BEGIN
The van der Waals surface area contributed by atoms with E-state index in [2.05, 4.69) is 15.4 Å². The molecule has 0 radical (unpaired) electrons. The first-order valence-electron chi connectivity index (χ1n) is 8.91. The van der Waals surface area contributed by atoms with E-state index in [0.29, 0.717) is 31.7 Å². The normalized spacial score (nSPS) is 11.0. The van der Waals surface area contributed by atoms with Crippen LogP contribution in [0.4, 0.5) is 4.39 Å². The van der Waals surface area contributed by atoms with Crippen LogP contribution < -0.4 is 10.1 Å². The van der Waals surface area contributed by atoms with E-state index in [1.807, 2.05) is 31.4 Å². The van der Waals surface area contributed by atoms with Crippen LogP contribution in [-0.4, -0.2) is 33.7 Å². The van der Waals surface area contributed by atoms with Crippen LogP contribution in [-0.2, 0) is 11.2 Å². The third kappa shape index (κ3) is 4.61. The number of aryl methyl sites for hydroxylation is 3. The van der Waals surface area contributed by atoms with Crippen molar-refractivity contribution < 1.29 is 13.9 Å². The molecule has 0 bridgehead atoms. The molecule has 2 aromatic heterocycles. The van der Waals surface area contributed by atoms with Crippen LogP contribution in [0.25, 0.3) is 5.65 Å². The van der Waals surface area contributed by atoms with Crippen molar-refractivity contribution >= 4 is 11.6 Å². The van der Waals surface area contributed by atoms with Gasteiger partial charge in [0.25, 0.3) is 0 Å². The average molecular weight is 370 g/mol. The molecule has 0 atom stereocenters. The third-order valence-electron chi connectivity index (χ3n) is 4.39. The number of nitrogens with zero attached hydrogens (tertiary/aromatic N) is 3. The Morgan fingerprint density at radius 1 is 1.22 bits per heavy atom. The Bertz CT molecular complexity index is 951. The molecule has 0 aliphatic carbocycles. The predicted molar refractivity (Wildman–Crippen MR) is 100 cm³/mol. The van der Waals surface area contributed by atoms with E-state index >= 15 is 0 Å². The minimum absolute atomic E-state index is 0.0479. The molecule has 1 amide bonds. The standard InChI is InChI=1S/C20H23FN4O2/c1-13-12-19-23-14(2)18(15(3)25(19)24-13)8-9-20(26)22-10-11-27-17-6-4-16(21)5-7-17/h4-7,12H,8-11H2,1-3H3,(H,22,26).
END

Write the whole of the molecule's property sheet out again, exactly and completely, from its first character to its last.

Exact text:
The van der Waals surface area contributed by atoms with E-state index in [2.05, 4.69) is 15.4 Å². The molecule has 0 radical (unpaired) electrons. The first-order valence-electron chi connectivity index (χ1n) is 8.91. The van der Waals surface area contributed by atoms with E-state index in [0.29, 0.717) is 31.7 Å². The normalized spacial score (nSPS) is 11.0. The van der Waals surface area contributed by atoms with Crippen LogP contribution in [0.4, 0.5) is 4.39 Å². The van der Waals surface area contributed by atoms with Crippen LogP contribution < -0.4 is 10.1 Å². The van der Waals surface area contributed by atoms with E-state index in [1.807, 2.05) is 31.4 Å². The van der Waals surface area contributed by atoms with Crippen LogP contribution in [-0.4, -0.2) is 33.7 Å². The van der Waals surface area contributed by atoms with Crippen LogP contribution in [-0.2, 0) is 11.2 Å². The third kappa shape index (κ3) is 4.61. The number of aryl methyl sites for hydroxylation is 3. The van der Waals surface area contributed by atoms with Crippen molar-refractivity contribution < 1.29 is 13.9 Å². The molecule has 0 bridgehead atoms. The molecule has 2 aromatic heterocycles. The van der Waals surface area contributed by atoms with Crippen LogP contribution in [0.25, 0.3) is 5.65 Å². The van der Waals surface area contributed by atoms with Crippen molar-refractivity contribution >= 4 is 11.6 Å². The van der Waals surface area contributed by atoms with Gasteiger partial charge in [0.25, 0.3) is 0 Å². The average molecular weight is 370 g/mol. The molecule has 0 atom stereocenters. The third-order valence-electron chi connectivity index (χ3n) is 4.39. The number of nitrogens with zero attached hydrogens (tertiary/aromatic N) is 3. The Morgan fingerprint density at radius 1 is 1.22 bits per heavy atom. The Bertz CT molecular complexity index is 951. The molecule has 0 aliphatic carbocycles. The predicted molar refractivity (Wildman–Crippen MR) is 100 cm³/mol. The van der Waals surface area contributed by atoms with E-state index >= 15 is 0 Å². The minimum absolute atomic E-state index is 0.0479. The molecule has 1 amide bonds. The standard InChI is InChI=1S/C20H23FN4O2/c1-13-12-19-23-14(2)18(15(3)25(19)24-13)8-9-20(26)22-10-11-27-17-6-4-16(21)5-7-17/h4-7,12H,8-11H2,1-3H3,(H,22,26).